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Calibre Companion on Kindle Fire HD

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Calibre Companion (CC) is an android app that can be used with the Calibre book library program on your PC.  The app provides for:

  • wireless transfers of books from PC to android device,
  • indexing of books by author, title, tags or other metadata,
  • comprehensive book metadata synced between devices and
  • cover or list browsing for books.

The app requires that the main Calibre program be running on your computer in order to do wireless transfers or sync metadata.  Also, metadata and tags can only be edited in the main Calibre program (not on your android device).  The CC app is available in the Amazon App Store for $2.99.

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The screenshot at the left shows the main browsing window of the app running on my Kindle Fire HD 8.9 (1st gen), with the books sorted by author.

Tap a book cover and the screen changes to show the book and metadata page.

Long-press a book cover and the app opens a reader app on the Kindle Fire HD to read the book.

The first time you select to read a book it will ask what reader app you want and does include the native Kindle reader app as a choice.

 

 

 

 

 

 

 

 

 

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This screen shows the book details view.  The command bar at the top changes to let you “Read” or “Delete” this book from this page.

 

 

 

 

 

 

 

 

 

 

 

 

 

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A book “List” view with the grouping slider pane open, shows how to use tags to filter the display of books in the library.  This is a very handy feature if you have a large library of books.

 

 

 

 

 

 

 

 

How to do a wireless transfer.

In the CC app go to Settings>>Wireless Device Connection.  I have IP address and port set to “Automatic” and it works with my home Wi-Fi.

However, it didn’t work the first time I tried to connect from Calibre on my PC.  Eventually, I realized my firewall was blocking Calibre from making the connection.  In my firewall program I had to find Calibre.exe, which was listed as “The main Calibre program” in the “T” portion of the list, not in the “C’s” where I expected it.  Once I set it to “Allowed” all worked as advertised.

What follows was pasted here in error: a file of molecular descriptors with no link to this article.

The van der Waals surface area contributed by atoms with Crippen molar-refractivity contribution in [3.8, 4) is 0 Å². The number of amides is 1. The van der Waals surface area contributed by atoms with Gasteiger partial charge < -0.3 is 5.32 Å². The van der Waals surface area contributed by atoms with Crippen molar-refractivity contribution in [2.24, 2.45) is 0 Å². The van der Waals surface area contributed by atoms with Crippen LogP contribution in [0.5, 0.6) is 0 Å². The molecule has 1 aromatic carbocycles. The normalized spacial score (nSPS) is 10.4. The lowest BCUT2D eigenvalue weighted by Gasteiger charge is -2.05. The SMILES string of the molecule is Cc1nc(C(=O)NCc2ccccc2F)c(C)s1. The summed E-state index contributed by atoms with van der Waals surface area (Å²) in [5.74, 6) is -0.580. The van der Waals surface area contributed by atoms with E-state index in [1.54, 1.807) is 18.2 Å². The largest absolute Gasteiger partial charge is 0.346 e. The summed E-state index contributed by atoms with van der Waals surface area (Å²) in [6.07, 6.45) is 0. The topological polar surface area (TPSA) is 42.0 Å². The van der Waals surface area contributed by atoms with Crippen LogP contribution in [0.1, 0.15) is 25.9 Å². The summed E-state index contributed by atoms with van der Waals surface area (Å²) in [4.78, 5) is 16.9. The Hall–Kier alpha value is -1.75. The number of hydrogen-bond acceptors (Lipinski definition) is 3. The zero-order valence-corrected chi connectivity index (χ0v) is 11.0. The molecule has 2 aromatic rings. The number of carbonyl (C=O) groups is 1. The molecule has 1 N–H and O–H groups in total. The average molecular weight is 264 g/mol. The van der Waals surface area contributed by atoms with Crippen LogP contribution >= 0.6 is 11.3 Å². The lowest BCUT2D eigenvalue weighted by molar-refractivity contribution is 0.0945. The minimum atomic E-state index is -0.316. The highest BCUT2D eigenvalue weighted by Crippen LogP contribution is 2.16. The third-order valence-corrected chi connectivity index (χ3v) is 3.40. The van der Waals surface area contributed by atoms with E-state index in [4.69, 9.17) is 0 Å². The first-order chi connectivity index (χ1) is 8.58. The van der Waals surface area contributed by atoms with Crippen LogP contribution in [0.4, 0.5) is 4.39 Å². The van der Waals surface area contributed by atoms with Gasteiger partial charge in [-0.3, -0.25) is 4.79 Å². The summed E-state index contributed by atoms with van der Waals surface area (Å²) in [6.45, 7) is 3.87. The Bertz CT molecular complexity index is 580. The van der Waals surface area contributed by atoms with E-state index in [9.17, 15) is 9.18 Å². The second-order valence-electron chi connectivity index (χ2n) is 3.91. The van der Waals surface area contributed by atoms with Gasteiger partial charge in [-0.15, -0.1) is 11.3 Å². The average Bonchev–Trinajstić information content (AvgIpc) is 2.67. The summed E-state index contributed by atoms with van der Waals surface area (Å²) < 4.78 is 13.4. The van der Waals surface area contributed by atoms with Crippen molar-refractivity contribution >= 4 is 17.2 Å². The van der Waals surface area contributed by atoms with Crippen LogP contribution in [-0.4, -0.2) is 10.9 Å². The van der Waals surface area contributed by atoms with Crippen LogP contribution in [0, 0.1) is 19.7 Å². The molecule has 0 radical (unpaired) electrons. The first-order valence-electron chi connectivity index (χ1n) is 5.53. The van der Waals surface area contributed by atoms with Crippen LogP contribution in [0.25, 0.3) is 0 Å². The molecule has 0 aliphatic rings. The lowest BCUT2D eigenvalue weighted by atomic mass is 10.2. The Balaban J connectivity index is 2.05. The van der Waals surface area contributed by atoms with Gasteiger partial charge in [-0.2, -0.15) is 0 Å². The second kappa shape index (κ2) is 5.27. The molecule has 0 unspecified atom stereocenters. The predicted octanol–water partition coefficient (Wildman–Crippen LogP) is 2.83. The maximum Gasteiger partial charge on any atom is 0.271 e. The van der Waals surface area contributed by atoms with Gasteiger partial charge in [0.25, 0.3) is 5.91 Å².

CMenuInside Calibre on my computer, I added the “Connect/share” choice to the main toolbar.  Now I can use it to “Start a wireless device connection” and press the “Connect” button in the CC app running on the Kindle Fire HD.  If it’s successful the Kindle shows up as an active device in Calibre and I can use the regular “Send to Device” commands to send books or see books on the Kindle without a wired connection.  This feature and the library off-line sorting and browsing make the Calibre Companion app worth the money.

Get More Apps With 1Mobile Market on Your Kindle Fire HD

I finally tossed my old home printer and replaced it with a new wireless Canon printer.  Naturally, I thought it would be handy to set up my Kindle Fire HD to print wirelessly to the new printer. But a quick search of the Amazon App Store was disappointing.  I know that Canon makes an android printing app, but it’s not offered by Amazon. This wasn’t the first time that this has happened and I decided it was time to add another android store app – 1mobile market.  Here is all you need to do.

First, on your Kindle Fire HD go to Settings and Device and set “Allow Installation of Applications” to “YES”.

Next, start a browser on the Fire HD and navigate to http://www.1mobile.com

1mobile1

Click on the picture of the phone & tablet.

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Choose the tablet version.  The file will be downloaded to your device.  Choose to install it.  And you are done.

I got my app for the Canon printer and was happy to have it.  I know that some general android apps will not work on the Kindle Fire HD (especially those that depend on interacting with Google), but there are many more that work fine, but are not offered by Amazon or are not the latest versions available.  Having the 1Mobile Market on your Kindle gives you more options.

Setting Up Your New KINDLE FIRE HD

First Steps (wireless & e-mail)

First setup your wireless connection on the Kindle.  On the home screen (tap the little house icon at bottom left to go there) swipe your finger down from the top of the screen to reveal the settings page.  Tap Wireless and a list of wireless networks around you will be shown. 1 Tap your network in the list, enter the Wi-Fi network password and tap Connect.